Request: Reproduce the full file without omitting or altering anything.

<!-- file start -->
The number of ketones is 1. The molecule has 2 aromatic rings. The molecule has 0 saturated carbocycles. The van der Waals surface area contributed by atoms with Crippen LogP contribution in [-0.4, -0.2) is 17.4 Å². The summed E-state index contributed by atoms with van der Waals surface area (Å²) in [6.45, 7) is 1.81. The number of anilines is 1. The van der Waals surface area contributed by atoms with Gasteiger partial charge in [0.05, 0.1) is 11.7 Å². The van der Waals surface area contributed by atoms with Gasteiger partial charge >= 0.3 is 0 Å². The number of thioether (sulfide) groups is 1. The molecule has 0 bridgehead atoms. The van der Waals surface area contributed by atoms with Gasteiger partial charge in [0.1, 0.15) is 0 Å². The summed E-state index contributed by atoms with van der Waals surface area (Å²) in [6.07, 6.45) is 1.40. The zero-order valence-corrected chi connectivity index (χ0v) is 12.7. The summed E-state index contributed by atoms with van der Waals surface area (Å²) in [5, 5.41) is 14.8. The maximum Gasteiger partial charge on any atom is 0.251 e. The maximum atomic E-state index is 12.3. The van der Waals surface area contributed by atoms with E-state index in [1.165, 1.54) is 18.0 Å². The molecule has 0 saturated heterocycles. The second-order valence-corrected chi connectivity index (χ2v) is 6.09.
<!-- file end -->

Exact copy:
The number of ketones is 1. The molecule has 2 aromatic rings. The molecule has 0 saturated carbocycles. The van der Waals surface area contributed by atoms with Crippen LogP contribution in [-0.4, -0.2) is 17.4 Å². The summed E-state index contributed by atoms with van der Waals surface area (Å²) in [6.45, 7) is 1.81. The number of anilines is 1. The van der Waals surface area contributed by atoms with Gasteiger partial charge in [0.05, 0.1) is 11.7 Å². The van der Waals surface area contributed by atoms with Gasteiger partial charge >= 0.3 is 0 Å². The number of thioether (sulfide) groups is 1. The molecule has 0 bridgehead atoms. The van der Waals surface area contributed by atoms with Gasteiger partial charge in [0.1, 0.15) is 0 Å². The summed E-state index contributed by atoms with van der Waals surface area (Å²) in [6.07, 6.45) is 1.40. The zero-order valence-corrected chi connectivity index (χ0v) is 12.7. The summed E-state index contributed by atoms with van der Waals surface area (Å²) in [5, 5.41) is 14.8. The maximum Gasteiger partial charge on any atom is 0.251 e. The maximum atomic E-state index is 12.3. The van der Waals surface area contributed by atoms with E-state index in [1.165, 1.54) is 18.0 Å². The molecule has 0 saturated heterocycles. The second-order valence-corrected chi connectivity index (χ2v) is 6.09.